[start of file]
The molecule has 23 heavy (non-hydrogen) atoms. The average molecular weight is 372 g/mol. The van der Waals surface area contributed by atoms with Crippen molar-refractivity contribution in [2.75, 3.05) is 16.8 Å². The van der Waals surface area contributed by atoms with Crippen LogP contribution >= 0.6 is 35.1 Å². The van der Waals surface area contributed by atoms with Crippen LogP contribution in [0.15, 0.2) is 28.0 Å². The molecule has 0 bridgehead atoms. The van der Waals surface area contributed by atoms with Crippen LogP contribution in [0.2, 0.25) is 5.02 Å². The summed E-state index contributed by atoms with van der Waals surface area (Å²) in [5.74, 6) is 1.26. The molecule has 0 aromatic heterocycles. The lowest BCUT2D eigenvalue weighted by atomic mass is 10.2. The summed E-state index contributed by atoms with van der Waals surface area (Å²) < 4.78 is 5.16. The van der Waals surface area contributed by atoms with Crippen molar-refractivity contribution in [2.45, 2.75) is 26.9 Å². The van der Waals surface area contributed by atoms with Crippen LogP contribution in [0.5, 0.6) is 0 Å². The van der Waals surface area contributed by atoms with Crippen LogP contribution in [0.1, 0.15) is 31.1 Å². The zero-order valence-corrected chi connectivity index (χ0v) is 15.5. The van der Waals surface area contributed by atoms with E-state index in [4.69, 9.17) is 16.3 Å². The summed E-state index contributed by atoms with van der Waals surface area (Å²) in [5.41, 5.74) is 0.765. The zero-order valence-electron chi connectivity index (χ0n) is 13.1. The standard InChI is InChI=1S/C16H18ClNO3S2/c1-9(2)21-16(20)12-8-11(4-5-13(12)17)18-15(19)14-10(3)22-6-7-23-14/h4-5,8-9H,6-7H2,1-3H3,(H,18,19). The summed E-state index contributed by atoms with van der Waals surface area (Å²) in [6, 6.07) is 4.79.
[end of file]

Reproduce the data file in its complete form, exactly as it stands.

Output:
The molecule has 23 heavy (non-hydrogen) atoms. The average molecular weight is 372 g/mol. The van der Waals surface area contributed by atoms with Crippen molar-refractivity contribution in [2.75, 3.05) is 16.8 Å². The van der Waals surface area contributed by atoms with Crippen LogP contribution >= 0.6 is 35.1 Å². The van der Waals surface area contributed by atoms with Crippen LogP contribution in [0.15, 0.2) is 28.0 Å². The molecule has 0 bridgehead atoms. The van der Waals surface area contributed by atoms with Crippen LogP contribution in [0.2, 0.25) is 5.02 Å². The summed E-state index contributed by atoms with van der Waals surface area (Å²) in [5.74, 6) is 1.26. The molecule has 0 aromatic heterocycles. The lowest BCUT2D eigenvalue weighted by atomic mass is 10.2. The summed E-state index contributed by atoms with van der Waals surface area (Å²) < 4.78 is 5.16. The van der Waals surface area contributed by atoms with Crippen molar-refractivity contribution in [2.45, 2.75) is 26.9 Å². The van der Waals surface area contributed by atoms with Crippen LogP contribution in [0.5, 0.6) is 0 Å². The van der Waals surface area contributed by atoms with Crippen LogP contribution in [0.1, 0.15) is 31.1 Å². The zero-order valence-corrected chi connectivity index (χ0v) is 15.5. The van der Waals surface area contributed by atoms with E-state index in [4.69, 9.17) is 16.3 Å². The summed E-state index contributed by atoms with van der Waals surface area (Å²) in [5.41, 5.74) is 0.765. The zero-order valence-electron chi connectivity index (χ0n) is 13.1. The standard InChI is InChI=1S/C16H18ClNO3S2/c1-9(2)21-16(20)12-8-11(4-5-13(12)17)18-15(19)14-10(3)22-6-7-23-14/h4-5,8-9H,6-7H2,1-3H3,(H,18,19). The summed E-state index contributed by atoms with van der Waals surface area (Å²) in [6, 6.07) is 4.79.